Monday, 18 October 2010

Late Autumn


Okay, so I often blog about my walk home up the hill from Horice na Sumave, but there is always something new and lovely to see. And I just thought you would like to see some photos of the leaves and rosehips in the bright autumn sunshine. There was, as you can see, not a cloud in the sky.


Thursday, 14 October 2010

Empties (Vratne Lahve)

As a follow-up to my previous post about recycling beer bottles in the Czech Republic, I thought I might share with you a video clip from one of my favourite Czech films - Vratne Lahve. Its English title is Empties and is a story of a 65 year old man, who having given up a job teaching literature to annoying school children, ends up in a supermarket recycling beer bottles. It is set at a time when automatic bottle machines were just appearing in Czech supermarkets, instead you handed your bottles to a man on the other side of the hatch, who would give you a receipt.

The film comes the father and son team, Zdenek and Jan Sverak, which also gave us the Oscar-winning Kolya. Zdenek wrote and starred in the film, whilst son Jan directed. The film is a gentle comedy about a man, who has problems facing the approach of old age. It is full of wonderful characters including the man's long suffering wife and the many denizens of the supermarket. In the hands of Hollywood this film and this subject matter could be mawkish and certainly would be quicker paced, but instead it is lovely and forgiving (Zdenek's character is no angel), funny and sad, and ultimately life-affirming.

Thursday, 7 October 2010

Bottles

One of the things that surprised the members of the Bristol and Gloucestershire Archaeological Society on their visit to the Budweiser Budvar Brewery was the spectacle of old beer bottles being cleaned and recycled.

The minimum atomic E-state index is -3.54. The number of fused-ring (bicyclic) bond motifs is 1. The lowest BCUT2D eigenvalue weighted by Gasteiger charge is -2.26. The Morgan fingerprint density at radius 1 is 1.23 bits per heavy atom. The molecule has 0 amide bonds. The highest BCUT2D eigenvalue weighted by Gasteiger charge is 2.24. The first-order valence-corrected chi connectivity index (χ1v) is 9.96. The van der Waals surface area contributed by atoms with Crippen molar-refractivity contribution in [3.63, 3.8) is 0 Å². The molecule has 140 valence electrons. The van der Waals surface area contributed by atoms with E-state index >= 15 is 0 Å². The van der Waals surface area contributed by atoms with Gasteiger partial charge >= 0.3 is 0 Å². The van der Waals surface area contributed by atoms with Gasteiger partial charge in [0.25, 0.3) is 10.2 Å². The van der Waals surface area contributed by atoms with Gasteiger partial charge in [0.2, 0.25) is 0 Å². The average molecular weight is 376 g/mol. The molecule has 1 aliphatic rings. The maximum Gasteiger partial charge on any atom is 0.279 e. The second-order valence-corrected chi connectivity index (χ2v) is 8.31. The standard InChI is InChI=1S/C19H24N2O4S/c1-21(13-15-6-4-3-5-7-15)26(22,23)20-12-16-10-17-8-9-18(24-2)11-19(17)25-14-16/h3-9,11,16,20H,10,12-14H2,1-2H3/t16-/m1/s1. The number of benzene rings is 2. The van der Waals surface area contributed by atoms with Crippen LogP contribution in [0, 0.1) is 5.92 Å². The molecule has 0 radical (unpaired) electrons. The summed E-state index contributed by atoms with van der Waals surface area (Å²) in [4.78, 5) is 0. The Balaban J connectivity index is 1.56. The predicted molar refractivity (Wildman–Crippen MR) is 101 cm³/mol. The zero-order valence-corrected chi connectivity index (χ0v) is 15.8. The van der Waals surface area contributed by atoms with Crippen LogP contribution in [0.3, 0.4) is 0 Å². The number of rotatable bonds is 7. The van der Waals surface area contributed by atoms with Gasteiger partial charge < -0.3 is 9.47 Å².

When I was a child in 1960's Britain we used to pay a deposit on lemonade bottles. I remember the delight of handing the empty bottle over to Mrs Evans in our local cornershop and getting back a nice coin, which if allowed I used to buy some sweets. We Brits stopped recycling bottles sometime in my childhood - a mistake I think. 

But the Czechs sensibly have retained the system of paying a deposit on beer bottles. You save your empty bottles and crate (if you paid a deposit on that too) until you decide to return them to the supermarket. There you will find a machine - with a hole into which you feed individual bottles and another for crates. The machine weighs the bottle (checking you're not trying to fiddle the system) and then a converyor takes the bottle and drops it with a clink somewhere on the other side. When you have finished, you press a button and the machine gives you a receipt, which you hand in to the checkout. It is amazing (and pleasant) how much money you get back. You certainly are motivated to recycle every beer bottle.

Friday, 1 October 2010

When the Circus Came to Town.


A week ago my husband and I were walking into Cesky Krumlov, when we found ourselves behind two men who were wearing strange multi-coloured wigs and riding on kiddies scooters. 

"What is that all about?" asked my husband.

Later we got our answer when I pulled a flyer advertising the arrival of a circus from under our windscreen wiper. The day after we were passed by a van announcing the circus' arrival through a tannoy and towing a trailer on which was a life-size model of a crocodile. 

Going to the circus seems to be a common activity in the Czech Republic, more so than in England. The circus has been to Cesky Krumlov at least twice this year already. It is set up on a piece of ground in front of the blocks of flats near to the Lidl supermarket. This is a traditional circus with animals - there are stalls for the various animals - zebras, etc. which the locals can wander round. And there are the traditional caravans, such as the one shown here.


Traditional circuses in England have been in decline, hit by popular opposition to exploiting wild animals and increasingly replaced by non-animal based circus. Although there's a ban in the Czech Republic on the use of certain wild animals, or maybe because of it, the circus seems to be going strong here. The circus website shows performing elephants, camels, bears and zebras. As you can see we didn't go to the circus, despite the publicity.